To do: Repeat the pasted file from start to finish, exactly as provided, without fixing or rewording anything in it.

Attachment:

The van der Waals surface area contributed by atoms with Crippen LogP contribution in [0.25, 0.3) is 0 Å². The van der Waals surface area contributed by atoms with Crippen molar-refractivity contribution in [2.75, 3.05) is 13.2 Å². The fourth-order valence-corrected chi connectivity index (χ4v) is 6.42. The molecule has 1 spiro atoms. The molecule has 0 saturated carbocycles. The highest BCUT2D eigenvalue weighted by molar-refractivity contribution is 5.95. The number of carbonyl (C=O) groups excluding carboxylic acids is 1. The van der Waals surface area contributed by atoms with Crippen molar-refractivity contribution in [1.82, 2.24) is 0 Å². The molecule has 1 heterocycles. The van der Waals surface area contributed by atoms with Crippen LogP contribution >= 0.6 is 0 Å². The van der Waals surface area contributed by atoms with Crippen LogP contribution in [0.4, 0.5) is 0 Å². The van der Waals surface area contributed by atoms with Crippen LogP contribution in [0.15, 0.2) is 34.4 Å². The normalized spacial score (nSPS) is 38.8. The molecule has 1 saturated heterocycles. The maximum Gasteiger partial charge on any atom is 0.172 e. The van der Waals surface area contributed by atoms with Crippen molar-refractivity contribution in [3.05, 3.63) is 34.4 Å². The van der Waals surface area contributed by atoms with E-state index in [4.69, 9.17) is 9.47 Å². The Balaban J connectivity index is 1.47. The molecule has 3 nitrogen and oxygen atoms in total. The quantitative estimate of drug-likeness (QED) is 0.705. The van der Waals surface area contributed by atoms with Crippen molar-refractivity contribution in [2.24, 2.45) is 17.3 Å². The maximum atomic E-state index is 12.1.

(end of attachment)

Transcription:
The van der Waals surface area contributed by atoms with Crippen LogP contribution in [0.25, 0.3) is 0 Å². The van der Waals surface area contributed by atoms with Crippen molar-refractivity contribution in [2.75, 3.05) is 13.2 Å². The fourth-order valence-corrected chi connectivity index (χ4v) is 6.42. The molecule has 1 spiro atoms. The molecule has 0 saturated carbocycles. The highest BCUT2D eigenvalue weighted by molar-refractivity contribution is 5.95. The number of carbonyl (C=O) groups excluding carboxylic acids is 1. The van der Waals surface area contributed by atoms with Crippen molar-refractivity contribution in [1.82, 2.24) is 0 Å². The molecule has 1 heterocycles. The van der Waals surface area contributed by atoms with Crippen LogP contribution >= 0.6 is 0 Å². The van der Waals surface area contributed by atoms with Crippen LogP contribution in [0.4, 0.5) is 0 Å². The van der Waals surface area contributed by atoms with Crippen LogP contribution in [0.15, 0.2) is 34.4 Å². The normalized spacial score (nSPS) is 38.8. The molecule has 1 saturated heterocycles. The maximum Gasteiger partial charge on any atom is 0.172 e. The van der Waals surface area contributed by atoms with Crippen molar-refractivity contribution in [3.05, 3.63) is 34.4 Å². The van der Waals surface area contributed by atoms with E-state index in [4.69, 9.17) is 9.47 Å². The Balaban J connectivity index is 1.47. The molecule has 3 nitrogen and oxygen atoms in total. The quantitative estimate of drug-likeness (QED) is 0.705. The van der Waals surface area contributed by atoms with Crippen molar-refractivity contribution in [2.24, 2.45) is 17.3 Å². The maximum atomic E-state index is 12.1.